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The debt and spending deal includes $738 billion for defense, and the Pentagon has 'no complaints'

Key Points
  • Last week, the House passed a bill that sets discretionary spending at about $1.37 trillion in fiscal 2020 and slightly higher in fiscal 2021.
  • The agreement suspends the U.S. borrowing limit for two years and sets the Pentagon's budget at $738 billion for the coming fiscal year.
  • "No complaints," Secretary of Defense Mark Esper said when asked about the measure.
An F-22 aerial demonstration during the MCAS Beaufort air show in Beaufort, South Carolina, April 27, 2019.
2nd Lt. Samuel Eckholm | U.S. Air Force

WASHINGTON — Defense officials are rooting for the Senate to pass a massive two-year spending package this week, a measure that bumps up the Pentagon's spending power to $738 billion.

Last week, the House passed a bill that sets discretionary spending at about $1.37 trillion in fiscal 2020 and slightly higher in fiscal 2021. The agreement also suspends the U.S. borrowing limit for two years. The Senate is expected to approve the measure this week, and President Donald Trump has said he would sign it.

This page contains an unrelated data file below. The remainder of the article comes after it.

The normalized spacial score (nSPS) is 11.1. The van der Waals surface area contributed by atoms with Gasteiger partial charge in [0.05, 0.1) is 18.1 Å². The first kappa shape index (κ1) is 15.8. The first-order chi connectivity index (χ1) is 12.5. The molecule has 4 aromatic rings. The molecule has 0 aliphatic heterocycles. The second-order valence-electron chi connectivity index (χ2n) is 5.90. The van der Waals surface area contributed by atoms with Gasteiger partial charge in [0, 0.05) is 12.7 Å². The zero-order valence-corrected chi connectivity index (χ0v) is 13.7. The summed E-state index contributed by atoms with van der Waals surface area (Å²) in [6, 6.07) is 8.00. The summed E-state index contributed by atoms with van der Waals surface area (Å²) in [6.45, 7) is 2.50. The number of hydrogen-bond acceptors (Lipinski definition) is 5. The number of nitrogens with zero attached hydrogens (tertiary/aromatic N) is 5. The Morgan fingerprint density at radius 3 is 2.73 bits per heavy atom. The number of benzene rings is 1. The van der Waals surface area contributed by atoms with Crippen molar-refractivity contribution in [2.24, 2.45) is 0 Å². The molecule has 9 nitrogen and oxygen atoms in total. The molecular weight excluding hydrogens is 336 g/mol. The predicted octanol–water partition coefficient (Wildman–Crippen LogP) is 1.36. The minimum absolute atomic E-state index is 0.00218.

"Seven thirty-eight's a good number," Secretary of Defense Mark Esper said when he was asked about the measure. "And I think to the degree we have predictability, to the degree that we can avoid C.R.s, those things allow us to plan and make more efficient use of our dollars. So I'm good with those dollars."

"No complaints," Esper added.

In March, the Pentagon requested $718 billion in its fiscal 2020 budget, a $33 billion – or about 5% – increase over what Congress enacted for fiscal 2019.

The current measure, if passed by the Senate and signed into law by Trump, would give the Pentagon a topline of $738 billion for fiscal year 2020. Congress has until October 1 to agree on the deal or negotiate a new one with the White House.

"We are moving in the right direction here in terms of investing in the force," Army Command Sgt. Maj. John Troxell, the senior enlisted advisor to the chairman of the Joint Chiefs of Staff, said when asked by CNBC if the budget would be enough to equip and invest in service members.

"I would tell you with the precious money that Congress gives us, we have to be good stewards with it," he added. "In any endeavor that we have we have to make sure that we are staying on the cutting edge of technology, to make sure that we can see those threats first and understand those threats first and act on those threats first and then we can finish decisively."